“I asked Jane, why would you even consider dating someone with MS? It’s like buying a vase with a hole on the bottom and her response was…” – Chris Tatevosian

Friday, June 11, 2010

Blog Designs and Chocolate

I've been updating the appearance of the blog today.  Do you like it?  The colors are bold and I'm trying to clean up the sidebar.  Things are still a bit of a mess (please pardon that). 

But in the meantime, I thought I'd share a memory of Switzerland.  Oh howdy, do I wish I could go back to that chocolate shop.  Yum!!

Thursday, June 10, 2010


One year ago today, Sherry lost her daughter Nicole. My thoughts go out to you today as I'm lighting this virtual candle in Nicole's honor. 

Wednesday, June 9, 2010

Happy to be 11% Less

I am happy to report that I've achieved my first 10% weight loss since January 2010.  The last few weeks have been bumpy with holidays, visits with friends, and extra doses of steroids.  Water weight drastically increased the number on the scale.  However, in less than three days, 10 pounds drop off quickly.  Crazy roller coaster.

This afternoon I weighed in at 242.3 pounds. Even less than seen above.  :)

Read this post in its entirety:

The Weight Loss Journey May Have a Few Twists and Turns - Celebrate Each Success

Tuesday, June 8, 2010

Testosterone and Men with MS

Testosterone is a hormone which affects sexual features and development.  Men have about ten times more testosterone in their blood than women.  Yes, women do have testosterone which is produced by the ovaries, and both sexes have a small amount produced by the adrenal glands.

In males, testosterone levels are low before puberty, increase during puberty, peak around the age of 40, then gradually lessen as men age.  Coincidentally, or maybe not, men are diagnosed with MS more frequently just as their testosterone levels begin to drop.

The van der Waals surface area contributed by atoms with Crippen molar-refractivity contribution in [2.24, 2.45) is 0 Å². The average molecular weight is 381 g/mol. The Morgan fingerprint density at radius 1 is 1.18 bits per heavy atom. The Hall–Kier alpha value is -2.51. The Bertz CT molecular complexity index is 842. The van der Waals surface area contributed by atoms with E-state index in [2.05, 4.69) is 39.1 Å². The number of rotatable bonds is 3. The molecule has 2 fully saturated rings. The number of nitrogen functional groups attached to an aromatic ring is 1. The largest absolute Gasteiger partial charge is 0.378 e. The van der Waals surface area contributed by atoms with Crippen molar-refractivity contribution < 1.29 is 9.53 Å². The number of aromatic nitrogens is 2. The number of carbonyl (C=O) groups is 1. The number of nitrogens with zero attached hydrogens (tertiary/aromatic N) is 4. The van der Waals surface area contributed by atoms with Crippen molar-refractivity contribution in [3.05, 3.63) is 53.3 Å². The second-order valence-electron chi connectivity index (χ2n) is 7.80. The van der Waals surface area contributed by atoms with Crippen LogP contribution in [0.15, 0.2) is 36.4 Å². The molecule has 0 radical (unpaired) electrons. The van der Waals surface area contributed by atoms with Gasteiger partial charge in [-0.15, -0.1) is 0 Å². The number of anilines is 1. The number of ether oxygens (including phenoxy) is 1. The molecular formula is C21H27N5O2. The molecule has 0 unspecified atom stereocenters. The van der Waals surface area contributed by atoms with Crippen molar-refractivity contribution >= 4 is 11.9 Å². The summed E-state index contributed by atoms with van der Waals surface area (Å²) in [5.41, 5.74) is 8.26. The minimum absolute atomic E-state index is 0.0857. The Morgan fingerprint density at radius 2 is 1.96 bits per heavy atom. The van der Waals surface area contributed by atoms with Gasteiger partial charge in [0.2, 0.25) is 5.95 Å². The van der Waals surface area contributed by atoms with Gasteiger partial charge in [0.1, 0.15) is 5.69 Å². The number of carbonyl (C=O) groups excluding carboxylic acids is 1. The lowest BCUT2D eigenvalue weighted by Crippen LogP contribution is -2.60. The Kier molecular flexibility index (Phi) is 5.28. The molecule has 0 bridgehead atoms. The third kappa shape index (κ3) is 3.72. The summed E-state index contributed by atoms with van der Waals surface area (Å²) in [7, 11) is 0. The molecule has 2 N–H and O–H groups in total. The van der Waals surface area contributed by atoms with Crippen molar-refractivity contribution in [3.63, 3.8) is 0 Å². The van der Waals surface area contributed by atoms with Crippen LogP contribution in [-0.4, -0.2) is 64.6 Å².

Protection from MS

Testosterone seems to protect young men from developing MS. Used therapeutically, it has a protective quality, inducing anti-inflammatory and neuroprotective effects. A recent small pilot study involving 10 men with RRMS has supported this finding. As the study used a crossover design, each patient served as his own control with a 6-month observation period followed by 12-months of treatment with gel containing 100mg testosterone (AndroGel®) applied to the upper arms once per day.

Read this post in its entirety:

MS in Men and Women: The Role of Testosterone in Men

Monday, June 7, 2010

RA and Sex: Hormones and Methotrexate

When you think of rheumatoid arthritis, you might picture swollen joints, stiffness, pain, deformity, and a lifetime of medications and doctors’ visits.  Do you ever think of sex?  Does your rheumatologist ask about your sex life?  Should she or he?

In case you didn’t already know, I have both multiple sclerosis and rheumatoid arthritis.  Since MS is a neurological disease, the majority of bodily functions can be affected in one way or another.  Sexual function is one of those.

As part of a routine neurological office visit, I am asked about symptoms I may be experiencing.  Near the end of the list is always - “Are you having any problems with bladder/bowel function, or experiencing any sexual dysfunction?” 

Read this post in its entirety:

RA and Sex: Could Estrogen Levels or Methotrexate Affect Your Sex Life?

Sunday, June 6, 2010

New FDA Warnings for Xenical and Alli